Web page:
We look at players through the lens of their production. Amassing the 46th-most yards in the league is not worth $7M to any team. But, it’s specifically not worth it to the Jaguars. Tom Coughlin’s offensive philosophy dropped Bortles from third in deep passing (2016) to 28th. Passing play percentage also dropped from 62.7 percent to 58.6 percent (18th). These are not the traits of a team looking to invest in a receiver of Moncrief’s archetype.
Moncrief was productive given the context of his career. After battling injuries for two seasons, he was nearly able to match his 2015 stats in 2018 with a clear drop-off in quarterback play.
|Total Air Yards||1049||1104|
Moncrief lasted the full season while showcasing the singular skill set that caught the league’s eye: his athleticism. His 12.7 air yards per target were 17th best in 2018. While inconsistent in Jacksonville, there’s a clear indication that the talent remains.
The Impact to the Steelers
Roethlisberger had career highs in pass attempts, passing yards…and interceptions last season. He finished as the QB3 which is the second time he’s reached that mark (2014). Career highs coupled with age and talent drop-off fuel the regression narrative. Without any data, it’s plausible given Ben’s flair for the dramatic. However, if Moncrief’s athleticism is still there, it’s possible Big Ben can still recapture some of 2018’s magic.
Let’s assume Moncrief resumes his primary role on the outside. He was only targeted from the slot on 30% of his routes while still in Jacksonville. This jives with his 12.3-yard average depth of target (aDOT). But while the narrative suggests Ben will regress, he’s still as accurate on deep passes as he’s ever been.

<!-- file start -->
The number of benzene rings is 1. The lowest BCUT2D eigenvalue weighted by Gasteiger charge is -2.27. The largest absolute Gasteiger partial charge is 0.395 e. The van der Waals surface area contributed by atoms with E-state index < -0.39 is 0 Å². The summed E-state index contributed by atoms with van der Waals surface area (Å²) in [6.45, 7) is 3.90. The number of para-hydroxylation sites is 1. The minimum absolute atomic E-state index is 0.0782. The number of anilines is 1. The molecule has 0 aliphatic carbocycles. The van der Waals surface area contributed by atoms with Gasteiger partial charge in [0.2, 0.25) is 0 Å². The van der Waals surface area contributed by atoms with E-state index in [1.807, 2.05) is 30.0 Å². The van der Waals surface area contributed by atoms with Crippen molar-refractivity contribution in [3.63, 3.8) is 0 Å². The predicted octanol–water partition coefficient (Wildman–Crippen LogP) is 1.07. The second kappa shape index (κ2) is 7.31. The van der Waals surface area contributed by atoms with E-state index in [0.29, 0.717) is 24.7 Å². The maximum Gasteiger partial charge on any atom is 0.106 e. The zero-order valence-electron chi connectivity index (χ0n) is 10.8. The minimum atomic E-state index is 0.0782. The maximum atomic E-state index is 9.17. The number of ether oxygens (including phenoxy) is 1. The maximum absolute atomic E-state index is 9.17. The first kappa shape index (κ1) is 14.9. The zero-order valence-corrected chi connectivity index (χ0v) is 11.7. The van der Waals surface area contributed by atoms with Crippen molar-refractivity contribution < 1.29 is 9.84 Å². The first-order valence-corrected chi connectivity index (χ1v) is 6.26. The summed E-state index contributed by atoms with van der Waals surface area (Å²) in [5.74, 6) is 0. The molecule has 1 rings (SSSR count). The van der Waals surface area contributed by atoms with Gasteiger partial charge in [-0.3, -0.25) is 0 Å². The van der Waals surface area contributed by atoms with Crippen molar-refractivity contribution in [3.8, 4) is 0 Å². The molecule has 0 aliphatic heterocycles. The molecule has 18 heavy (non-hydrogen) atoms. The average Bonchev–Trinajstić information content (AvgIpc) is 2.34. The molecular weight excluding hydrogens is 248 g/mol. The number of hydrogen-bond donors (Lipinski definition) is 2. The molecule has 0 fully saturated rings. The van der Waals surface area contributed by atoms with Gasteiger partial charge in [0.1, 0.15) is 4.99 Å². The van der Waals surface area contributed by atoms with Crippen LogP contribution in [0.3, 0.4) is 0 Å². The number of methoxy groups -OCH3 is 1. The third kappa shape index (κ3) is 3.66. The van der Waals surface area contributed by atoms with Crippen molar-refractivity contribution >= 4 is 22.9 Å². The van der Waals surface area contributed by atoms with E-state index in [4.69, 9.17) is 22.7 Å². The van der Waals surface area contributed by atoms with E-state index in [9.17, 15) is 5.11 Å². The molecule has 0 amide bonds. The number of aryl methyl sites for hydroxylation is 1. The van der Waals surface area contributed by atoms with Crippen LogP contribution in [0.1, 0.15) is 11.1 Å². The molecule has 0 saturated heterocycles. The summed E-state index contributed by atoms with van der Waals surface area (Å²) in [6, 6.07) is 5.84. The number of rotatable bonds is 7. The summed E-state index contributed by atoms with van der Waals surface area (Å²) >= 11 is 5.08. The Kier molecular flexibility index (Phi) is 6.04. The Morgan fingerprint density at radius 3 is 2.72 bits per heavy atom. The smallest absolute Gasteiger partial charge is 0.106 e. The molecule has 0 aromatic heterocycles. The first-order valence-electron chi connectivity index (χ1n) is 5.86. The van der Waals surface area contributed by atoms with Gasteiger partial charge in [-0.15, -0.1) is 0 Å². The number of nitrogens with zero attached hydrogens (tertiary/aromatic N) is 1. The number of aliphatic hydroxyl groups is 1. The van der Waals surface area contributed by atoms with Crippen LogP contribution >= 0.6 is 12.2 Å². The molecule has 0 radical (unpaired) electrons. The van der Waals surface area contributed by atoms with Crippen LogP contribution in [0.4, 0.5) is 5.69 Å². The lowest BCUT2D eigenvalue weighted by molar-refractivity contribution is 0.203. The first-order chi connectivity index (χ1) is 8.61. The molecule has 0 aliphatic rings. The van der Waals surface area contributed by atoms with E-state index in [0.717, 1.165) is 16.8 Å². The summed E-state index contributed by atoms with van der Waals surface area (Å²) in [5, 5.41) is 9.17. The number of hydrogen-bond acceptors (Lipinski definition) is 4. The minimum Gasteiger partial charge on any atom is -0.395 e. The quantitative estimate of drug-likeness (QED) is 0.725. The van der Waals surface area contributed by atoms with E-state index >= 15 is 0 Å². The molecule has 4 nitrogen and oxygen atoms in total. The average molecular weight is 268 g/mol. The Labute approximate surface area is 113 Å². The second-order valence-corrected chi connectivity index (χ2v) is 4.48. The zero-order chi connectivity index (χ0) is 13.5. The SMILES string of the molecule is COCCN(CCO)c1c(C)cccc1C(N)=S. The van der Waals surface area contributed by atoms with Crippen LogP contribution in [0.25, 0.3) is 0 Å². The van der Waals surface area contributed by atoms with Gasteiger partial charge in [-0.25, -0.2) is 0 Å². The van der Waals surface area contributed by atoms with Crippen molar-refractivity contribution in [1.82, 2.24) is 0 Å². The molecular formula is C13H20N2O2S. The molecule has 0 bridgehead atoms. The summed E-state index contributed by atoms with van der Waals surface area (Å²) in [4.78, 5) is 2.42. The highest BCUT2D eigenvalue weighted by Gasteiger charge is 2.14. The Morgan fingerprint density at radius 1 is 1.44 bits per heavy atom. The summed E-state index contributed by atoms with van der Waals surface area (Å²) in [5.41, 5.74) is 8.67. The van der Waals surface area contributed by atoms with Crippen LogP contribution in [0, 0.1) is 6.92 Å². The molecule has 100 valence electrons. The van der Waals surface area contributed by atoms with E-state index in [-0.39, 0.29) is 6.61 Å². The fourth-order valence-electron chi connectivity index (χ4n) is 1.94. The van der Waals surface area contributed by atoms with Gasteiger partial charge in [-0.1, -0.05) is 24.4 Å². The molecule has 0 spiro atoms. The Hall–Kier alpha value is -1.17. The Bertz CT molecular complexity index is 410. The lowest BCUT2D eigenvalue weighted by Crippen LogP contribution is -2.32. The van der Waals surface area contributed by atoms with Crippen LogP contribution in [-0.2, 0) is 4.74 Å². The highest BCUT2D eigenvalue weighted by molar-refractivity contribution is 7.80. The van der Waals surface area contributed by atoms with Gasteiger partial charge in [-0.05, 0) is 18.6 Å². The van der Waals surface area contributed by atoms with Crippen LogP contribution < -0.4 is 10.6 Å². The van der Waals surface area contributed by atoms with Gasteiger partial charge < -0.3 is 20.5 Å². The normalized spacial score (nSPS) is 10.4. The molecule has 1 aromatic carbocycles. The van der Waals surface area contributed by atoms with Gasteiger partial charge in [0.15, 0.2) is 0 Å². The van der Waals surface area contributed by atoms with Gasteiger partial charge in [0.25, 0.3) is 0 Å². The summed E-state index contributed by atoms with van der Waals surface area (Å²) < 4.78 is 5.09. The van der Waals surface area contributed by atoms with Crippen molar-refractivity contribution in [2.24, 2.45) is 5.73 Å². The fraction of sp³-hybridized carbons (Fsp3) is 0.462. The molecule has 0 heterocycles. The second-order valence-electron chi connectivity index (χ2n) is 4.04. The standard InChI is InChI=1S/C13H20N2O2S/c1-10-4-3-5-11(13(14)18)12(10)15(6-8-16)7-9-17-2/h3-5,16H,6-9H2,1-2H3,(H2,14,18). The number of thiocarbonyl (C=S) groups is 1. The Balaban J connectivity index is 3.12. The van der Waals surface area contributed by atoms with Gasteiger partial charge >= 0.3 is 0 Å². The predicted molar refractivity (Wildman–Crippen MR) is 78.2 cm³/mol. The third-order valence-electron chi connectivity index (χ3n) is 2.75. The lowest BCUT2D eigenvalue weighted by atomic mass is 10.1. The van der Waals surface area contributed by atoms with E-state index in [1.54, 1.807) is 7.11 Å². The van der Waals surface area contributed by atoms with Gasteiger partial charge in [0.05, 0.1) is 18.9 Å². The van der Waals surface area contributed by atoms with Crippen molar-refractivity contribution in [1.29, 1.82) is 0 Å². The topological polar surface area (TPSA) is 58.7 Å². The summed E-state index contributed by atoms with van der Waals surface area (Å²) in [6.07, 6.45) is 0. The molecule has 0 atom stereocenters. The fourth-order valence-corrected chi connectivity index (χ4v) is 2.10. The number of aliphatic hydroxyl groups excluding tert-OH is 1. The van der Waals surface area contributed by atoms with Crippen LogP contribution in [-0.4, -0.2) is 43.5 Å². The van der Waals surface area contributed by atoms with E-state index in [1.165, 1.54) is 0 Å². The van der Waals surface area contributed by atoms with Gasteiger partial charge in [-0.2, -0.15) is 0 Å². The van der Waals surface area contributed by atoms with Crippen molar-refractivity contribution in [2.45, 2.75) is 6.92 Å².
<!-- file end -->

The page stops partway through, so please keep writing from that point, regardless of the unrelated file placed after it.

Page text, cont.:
|Year||Deep Ball Attempts||% of Total Attempts||Deep Ball Completion %|
Roethlisberger attempted 125 passes that went 15 or more air yards, the third most in the past four seasons. Despite these passes being less than 20% of his 2018 attempt total, he was still able to improve on the previous season. His efficiency on throws between 15 and 30 air yards remained at or above league average boosting his production. Moncrief’s been at or above league average for receiving efficiency over a similar range of throws. Assuming the two get the necessary time to work on timing and placement, these types of plays could still be there in 2019.
The red zone is where fantasy managers hope Roethlisberger and Moncrief can hit their stride. Ben attempted 94 passes from within his opponent’s 20-yard line (fourth-most). Brown received 25.5 percent of those passes resulting in six TDs. Moncrief received 17.9 percent of Bortles’ red zone attempts while the team was still competitive. While the results weren’t there in Jacksonville, the potential and volume remain.
The Other Receivers
The Steelers currently have 11 wide receivers on their roster, but only four with fantasy implications (assuming health). Roethlisberger passed on 75.4% of his plays with three wide receivers on the field last season. This is on par with the previous three seasons, making this a reasonable expectation for 2019. If true, there’s a path to Moncrief on the field for most of 2019.